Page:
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Senate members of a joint legislative panel that looked into whether Tennessee should reject more than $1 billion in federal education funding released their own report Tuesday, citing disagreements with House colleagues.
The 12-page report said Tennessee could not make new investments toward other needs if it opts out of federal education funding and tries to fill the gap with state revenues.
The report also noted numerous other avenues for Tennessee to pursue to resolve conflicts between federal and state interests, and it brought up uncertainties created by taking the unprecedented step of saying no to U.S. money.
“Many federal requirements could still apply to Tennessee schools even if the state rejected federal K-12 dollars, creating questions that would likely be resolved in court,” the report said.
In essence, the senators’ report laid out why no state has ever taken the step of rejecting federal funding for its students and schools, even though several such as Oklahoma and Utah have considered it.
The U.S. contribution, for which Tennessee citizens pay taxes, makes up about a tenth of the state’s budget for education — about the same as with other states. Most federal money supports low-income students, English language learners, and students with disabilities.
Sen. Jon Lundberg, the Bristol Republican who co-chaired the 10-member panel, called the report “preliminary” as he and four other senators submitted the document to Lt. Gov. Randy McNally and House Speaker Cameron Sexton.
“At this time, the House and Senate have not agreed to mutual recommendations,” they wrote in an accompanying letter.
Rep. Debra Moody, the Covington Republican who co-chaired the panel with Lundberg, did not immediately respond when asked whether the House members would submit their own report or comment on any disagreements.
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But Sexton, who floated the idea nearly a year ago for Tennessee to look into the possibilities, said through an aide that a separate House report is coming.
“The House agreed with [the] Senate’s options for consideration. However, the Senate would not agree with the House’s actionable recommendations moving forward,” said a statement from Sexton’s office.
The Crossville Republican, who is a likely candidate for governor in 2026, had complained about testing requirements and other federal strings attached to acceptance of federal dollars, but has yet to provide a list of the other strings he finds objectionable.
Education advocates have suggested that objections from Sexton and the legislature’s GOP supermajority are related to current “culture wars” about curriculum and the rights of transgender students to use school bathrooms or join sports teams consistent with their gender identity, which may not correspond with their sex assigned at birth.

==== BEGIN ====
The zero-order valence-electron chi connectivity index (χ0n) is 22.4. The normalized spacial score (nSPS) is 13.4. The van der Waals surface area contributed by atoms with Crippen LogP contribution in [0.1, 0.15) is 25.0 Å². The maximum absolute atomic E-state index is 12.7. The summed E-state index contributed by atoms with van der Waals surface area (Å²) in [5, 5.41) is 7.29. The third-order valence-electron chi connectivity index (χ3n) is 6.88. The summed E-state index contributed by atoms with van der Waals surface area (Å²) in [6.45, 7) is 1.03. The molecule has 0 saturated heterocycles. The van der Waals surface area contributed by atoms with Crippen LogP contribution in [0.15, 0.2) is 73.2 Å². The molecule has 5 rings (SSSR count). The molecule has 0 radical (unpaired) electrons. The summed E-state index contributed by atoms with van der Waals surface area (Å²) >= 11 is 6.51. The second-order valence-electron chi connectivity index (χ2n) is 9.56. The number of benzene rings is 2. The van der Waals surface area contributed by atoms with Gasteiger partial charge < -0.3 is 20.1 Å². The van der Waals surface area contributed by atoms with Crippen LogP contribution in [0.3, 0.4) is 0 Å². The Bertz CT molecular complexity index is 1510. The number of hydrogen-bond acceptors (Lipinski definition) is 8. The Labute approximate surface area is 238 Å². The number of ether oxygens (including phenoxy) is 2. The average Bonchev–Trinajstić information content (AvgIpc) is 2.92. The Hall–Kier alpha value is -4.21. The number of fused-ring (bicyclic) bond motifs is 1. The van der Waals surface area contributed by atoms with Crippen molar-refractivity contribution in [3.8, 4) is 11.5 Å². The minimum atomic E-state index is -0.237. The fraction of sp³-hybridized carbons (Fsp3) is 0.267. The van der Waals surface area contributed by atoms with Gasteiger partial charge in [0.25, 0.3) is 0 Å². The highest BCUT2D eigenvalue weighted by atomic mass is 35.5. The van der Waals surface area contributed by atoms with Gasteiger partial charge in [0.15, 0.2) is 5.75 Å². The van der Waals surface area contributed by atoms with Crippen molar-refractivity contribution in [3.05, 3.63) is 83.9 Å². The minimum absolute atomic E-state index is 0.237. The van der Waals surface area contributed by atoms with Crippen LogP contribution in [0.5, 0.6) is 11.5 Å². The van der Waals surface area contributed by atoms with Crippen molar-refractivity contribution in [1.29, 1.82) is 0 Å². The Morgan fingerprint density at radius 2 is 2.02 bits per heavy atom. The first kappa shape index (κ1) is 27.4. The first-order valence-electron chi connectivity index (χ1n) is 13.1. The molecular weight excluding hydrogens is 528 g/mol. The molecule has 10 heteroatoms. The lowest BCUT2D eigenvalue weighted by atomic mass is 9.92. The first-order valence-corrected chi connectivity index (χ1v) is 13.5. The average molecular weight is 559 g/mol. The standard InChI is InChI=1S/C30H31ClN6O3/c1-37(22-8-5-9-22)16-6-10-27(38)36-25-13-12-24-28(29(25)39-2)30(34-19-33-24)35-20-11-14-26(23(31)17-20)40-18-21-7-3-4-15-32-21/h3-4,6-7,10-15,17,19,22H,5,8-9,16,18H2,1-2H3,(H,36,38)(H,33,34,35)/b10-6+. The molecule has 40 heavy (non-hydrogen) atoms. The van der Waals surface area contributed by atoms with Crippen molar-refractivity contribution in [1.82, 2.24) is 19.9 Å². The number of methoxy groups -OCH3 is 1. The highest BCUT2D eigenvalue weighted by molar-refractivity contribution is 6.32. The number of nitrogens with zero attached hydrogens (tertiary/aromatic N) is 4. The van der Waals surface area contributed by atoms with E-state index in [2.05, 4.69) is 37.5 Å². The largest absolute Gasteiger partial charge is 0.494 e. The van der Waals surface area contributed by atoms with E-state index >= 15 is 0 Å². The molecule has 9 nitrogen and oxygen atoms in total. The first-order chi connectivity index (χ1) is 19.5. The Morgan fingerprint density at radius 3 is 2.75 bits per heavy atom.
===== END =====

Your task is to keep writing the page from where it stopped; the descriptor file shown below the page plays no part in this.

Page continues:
A year ago, Sexton said Tennessee could tap into $3.2 billion in new recurring state revenues, which would more than cover any lost federal funds for education. But those numbers were based on budget information at that time. State revenues have since flattened.
“Tennessee likely has room in the budget to reject and replace recurring federal funding in K-12 education, but at the expense of other potential investments,” the report said.
The senators also noted that the amount of federal money that Tennessee receives totals more than any of the recurring increases for education over the last decade. It’s also larger than the budgets of all but just a few state agencies, such as TennCare, transportation, education, and corrections.
Lundberg released the report just as the General Assembly reconvened its 2024 session, meeting a Jan. 9 deadline set by Sexton and McNally when they appointed the joint panel in September.
He told Chalkbeat later Tuesday that he stands by the report and refused to make changes requested by Sexton’s office.
“We determined it was best to release a Senate report that was solid, based on the testimony we heard and the information we were given,” said Lundberg, who declined to detail the points of contention.
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Lundberg, who also chairs the Senate Education Committee, praised the work of the joint legislative panel for clearly identifying the state’s funding sources for education and their related mandates.
“Frankly there are fewer federal strings than I anticipated,” he said.
During four days of testimony in November, the panel heard mostly fact-finding presentations from established nonpartisan researchers, school district leaders, and state officials.
On the fifth day, at the request of House members, the group also heard from representatives of two conservative groups who urged the state to pursue forgoing federal funding. None of the Senate members were present for that final testimony. They said scheduling conflicts prevented them from attending.
The legislative panel declined to hear from Tennessee parents or advocacy groups about how federally funded education programs are run or affect their children.
Last week, several legislative leaders told Chalkbeat they did not expect any new legislation this year out of last year’s hearings.
Below, you can read the full Senate report, with the accompanying letter.
This story has been updated from a previous version.
Marta Aldrich is a senior correspondent and covers the statehouse for Chalkbeat Tennessee. Contact her at firstname.lastname@example.org